I was in Marietta on Wednesday at the Verison Phone Store in search of a new phone. It had been several years since I fully paid for my Samsung Galaxy S7 and I now wanted more memory and a larger screen. I liked the Samsung phone and the Android operating system, so I decided to stay with something along that line. With that said, I went “all out” and purchased a Samsung Galaxy S22 Ultra.
It had all the “right tick marks” and I was sure I would love my new purchase. As anyone who has visited a phone store can easily attest, there is always a lot of “down time” at these stores. You wait your turn, get a salesperson, go through all the paperwork, get things transferred, and ask about all the new features. During that time, I had plenty of opportunity to chat with the salesperson.
She told me that she had just brought home a ten-week-old Bernese Mountain Dog from a breeder in North Carolina. Their family loves the new little puppy. She went on to comment on how much fun they had with the little puppy as he scampered all around their house. She, her husband, and their young children thought it was great fun to chase the puppy everywhere. They also always would have him on their laps as they were having dinner or on the sofa with them as they were having snacks and watching TV.
She clearly understood that they would ultimately require training for their Bernese Mountain Dog. She then asked me if there was anything they were currently doing wrong that would cause the “down the road” training to be problematic and difficult. Was there anything they were doing wrong? I looked at her and calmly responded, “Just about everything”.
I initiated my reply by clearly assuring her that her family’s current mistakes are not their fault. I told her that I have the exact same issue with many of my dog training clients that have just brought home cute, small puppies that are going to grow into very big dogs. When they are small, my “new puppy” clients love to have them nip at their feet, leap up on their legs, have them chase after them, and many more “high adrenaline” play-time activities. All of this may be fun and amusing with a ten-pound Mountain Dog puppy, but not when that “puppy” begins to tip the scales at over one hundred pounds.
It is very important to be aware that what you initially teach your little puppy, he will remember as he ages and gets much, much bigger. For example, if you taught him that it was OK to jump on you when he was a puppy and only ten pounds, he will naturally assume that it is perfectly acceptable to jump on anyone at any time when he is one hundred pounds.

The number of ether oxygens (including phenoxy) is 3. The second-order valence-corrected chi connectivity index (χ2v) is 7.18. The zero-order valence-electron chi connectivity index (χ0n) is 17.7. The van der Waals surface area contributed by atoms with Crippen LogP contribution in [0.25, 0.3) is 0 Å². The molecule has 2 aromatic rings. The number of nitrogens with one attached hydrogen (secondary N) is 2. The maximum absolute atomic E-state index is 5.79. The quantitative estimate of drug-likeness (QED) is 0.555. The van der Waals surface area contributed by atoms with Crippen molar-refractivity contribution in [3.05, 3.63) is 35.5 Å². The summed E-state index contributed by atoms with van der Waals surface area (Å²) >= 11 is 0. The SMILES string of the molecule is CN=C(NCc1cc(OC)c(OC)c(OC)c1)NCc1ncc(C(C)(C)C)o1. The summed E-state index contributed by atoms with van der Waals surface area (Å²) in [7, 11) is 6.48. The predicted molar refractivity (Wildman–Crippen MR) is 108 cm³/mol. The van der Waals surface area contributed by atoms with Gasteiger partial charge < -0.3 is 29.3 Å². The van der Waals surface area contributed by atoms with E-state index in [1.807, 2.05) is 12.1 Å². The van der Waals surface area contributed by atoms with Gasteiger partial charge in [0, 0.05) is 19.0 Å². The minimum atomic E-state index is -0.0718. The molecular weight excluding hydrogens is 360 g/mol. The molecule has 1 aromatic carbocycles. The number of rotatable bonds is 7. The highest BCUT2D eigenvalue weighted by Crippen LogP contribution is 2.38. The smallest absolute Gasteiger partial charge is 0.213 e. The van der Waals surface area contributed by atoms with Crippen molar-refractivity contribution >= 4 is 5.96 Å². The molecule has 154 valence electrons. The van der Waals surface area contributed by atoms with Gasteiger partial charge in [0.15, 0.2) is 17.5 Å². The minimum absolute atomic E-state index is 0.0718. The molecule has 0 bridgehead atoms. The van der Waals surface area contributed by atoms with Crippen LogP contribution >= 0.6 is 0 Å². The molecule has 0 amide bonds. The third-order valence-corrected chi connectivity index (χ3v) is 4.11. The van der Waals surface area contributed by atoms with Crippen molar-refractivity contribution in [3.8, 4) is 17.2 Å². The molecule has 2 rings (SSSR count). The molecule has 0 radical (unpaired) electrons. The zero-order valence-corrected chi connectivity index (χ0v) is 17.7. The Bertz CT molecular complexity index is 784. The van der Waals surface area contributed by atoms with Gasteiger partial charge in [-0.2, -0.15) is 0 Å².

Observation: A little puppy that weighs ten pounds jumping on you probably doesn’t hurt and could be really cute. A one-hundred-pound dog jumping on you will probably hurt with an eventual outcome that will not be pleasing for anyone. We often refer to these dogs as “out of control dogs”. They are routinely sent to the local humane shelter because of the bad things YOU TAUGHT HIM. This is terrible because their actions are not their fault and can be corrected.
So, what were some of the things I told my salesperson while waiting “with bated breath” for my new, really cool phone?
- Never allow your puppy to jump on anybody. This includes you, your family, guests, friends, the pizza person, etc. And to be clear, this also means never. In other words, NO JUMPING. If you allow a puppy (soon to be dog) to jump, you are letting them show dominance over you. That is not what you want.
- Do not allow your puppy to bark incessantly by getting him excited. First of all, incessant barking is just downright annoying. Secondly, why are you getting him all wound up? Be calm around your new puppy as an object lesson so that he will remain calm around you.
- Don’t chase him all around the place and do not allow him to chase you. When he is chasing you, you are just getting him all wound up and crazy. This is really an adjunct of what I just discussed above. Secondly, when you are chasing him, you are really “following him”. If you are following him, he is the leader and is in control of the situation. This diminishes your role as his leader and caregiver.
- Do not play tug-of-war with him. To be clear, “tug-of-war” is taking place whenever you are holding on to something and he has it in his mouth and is attempting to “pull away”. We sometimes knowingly engage in this event because we went to the pet store and purchased a “tug-of-war” toy. We sometimes unknowingly engage in this event when we are playing fetch and he won’t let go of the ball. The problem arises because “tug-of-war” is a socialized dominance activity where the winner is the one with the object. We normally get bored and let go of the object. This makes our puppy the winner and the one with control over us.
- Many of my clients teach their puppy to “give them paw”. To be crystal clear, don’t do this. As with my earlier discussion of teaching your puppy inappropriate actions, why are you teaching your puppy to indiscriminately nudge and possibly scratch you, your family, guests, and friends?
As you are preparing your puppy for their initial training classes, it is important they have the tools to learn. The biggest tool is the ability to be calm and give appropriate focus. The above suggestions simply help you direct your new puppy to be calm and well-focused. That will make them great students and ready to learn.
Please call Robin or me at (770) 718-7704 if you need any dog training help. We are blessed to have been your local dog training professionals for over eighteen years. We have trained over 6,000 great dogs and loving families and are ready to help you.